The world at a glance . . . Americas
Swine flu pileup: The sudden death of a 13-year-old Toronto boy two days after he contracted swine flu has prompted a run on health clinics throughout Canada. Evan Frustaglio had no underlying health problems, and the rapidity of his death last week shocked the country. Tens of thousands of Canadians stood in line for hours this week hoping to get the H1N1 vaccine. Several provinces ran out of vaccine in just a few days, and opposition lawmakers began accusing the government of mismanaging the health crisis. Health Minister Leona Aglukkaq said every Canadian who wanted the vaccine would get it by Christmas, but doctors’ groups said the epidemic would probably have run its course by then.
Keep him waiting: The Honduran legislature has decided to make President Manuel Zelaya wait a little longer to return to power. Zelaya and his acting successor, Roberto Micheletti, signed a U.S.-brokered accord last week to end the country’s political crisis, which began four months ago when Zelaya was ousted in a peaceful coup. Under the accord, the two men would form a unity government ahead of new elections scheduled for the end of November. But senior Honduran legislators this week refused to call Congress out of recess to vote on the agreement, saying they wanted the Supreme Court and the attorney general to weigh in first.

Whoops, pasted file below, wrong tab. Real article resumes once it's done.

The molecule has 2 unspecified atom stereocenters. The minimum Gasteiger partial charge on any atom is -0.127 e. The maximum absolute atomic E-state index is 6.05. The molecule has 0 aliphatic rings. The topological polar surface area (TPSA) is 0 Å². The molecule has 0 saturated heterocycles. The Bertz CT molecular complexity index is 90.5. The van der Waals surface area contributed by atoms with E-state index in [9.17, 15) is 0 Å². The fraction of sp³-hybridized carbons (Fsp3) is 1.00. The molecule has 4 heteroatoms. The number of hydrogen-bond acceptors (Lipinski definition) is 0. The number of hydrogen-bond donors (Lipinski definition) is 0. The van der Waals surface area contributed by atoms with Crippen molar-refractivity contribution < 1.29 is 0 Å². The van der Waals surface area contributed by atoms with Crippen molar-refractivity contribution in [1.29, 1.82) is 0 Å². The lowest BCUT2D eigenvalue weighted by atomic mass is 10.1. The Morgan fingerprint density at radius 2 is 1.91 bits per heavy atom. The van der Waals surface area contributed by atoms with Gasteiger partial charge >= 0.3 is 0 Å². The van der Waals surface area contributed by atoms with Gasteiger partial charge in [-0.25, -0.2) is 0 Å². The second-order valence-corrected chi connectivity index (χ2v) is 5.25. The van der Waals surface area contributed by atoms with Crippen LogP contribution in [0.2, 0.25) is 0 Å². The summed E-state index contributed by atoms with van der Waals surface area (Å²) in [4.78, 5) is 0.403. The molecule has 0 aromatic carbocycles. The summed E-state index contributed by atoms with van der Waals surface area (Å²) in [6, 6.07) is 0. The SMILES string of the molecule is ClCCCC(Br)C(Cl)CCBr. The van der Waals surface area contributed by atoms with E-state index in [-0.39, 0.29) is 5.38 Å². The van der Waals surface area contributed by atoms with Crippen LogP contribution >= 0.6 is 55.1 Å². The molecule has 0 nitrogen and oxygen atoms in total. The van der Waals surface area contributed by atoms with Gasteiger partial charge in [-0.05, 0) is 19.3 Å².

São Paulo, Brazil
Disgraced evangelists return: More than 1.5 million evangelical Christians thronged São Paulo this week for a religious rally sponsored by a church whose leaders had recently been released from a U.S. prison. Estevam Hernandes Filho and his wife, Sonia Haddad Moraes Hernandes, leaders of the Reborn in Christ Church, served five months in a Florida prison for money smuggling after failing to declare $56,000 they were carrying on a flight from São Paulo to Miami. The money was hidden throughout their luggage, including in a child’s backpack and a Bible case. Filho said the theme of this year’s March for Jesus was the battle against “discrimination, misunderstanding, and stereotypes” about evangelicals. Brazil is 75 percent Catholic, but its evangelical population is growing rapidly.
Free soccer for all: The Argentine government has persuaded the national soccer association to break its cable contract and show its games on a free, state-run channel. The government will pay the association $155 million a year to televise the games. Soccer fans are thrilled that they no longer have to pay to see their teams, and viewership of televised matches has quadrupled since the deal took effect. But critics say the deal was a shameless political move aimed at hurting Clarín, the media group that had the cable contract and has been critical of the government. “Why don’t we democratize the access to food?” asked TV commentator Jorge Lanata. “Isn’t that more important than soccer?”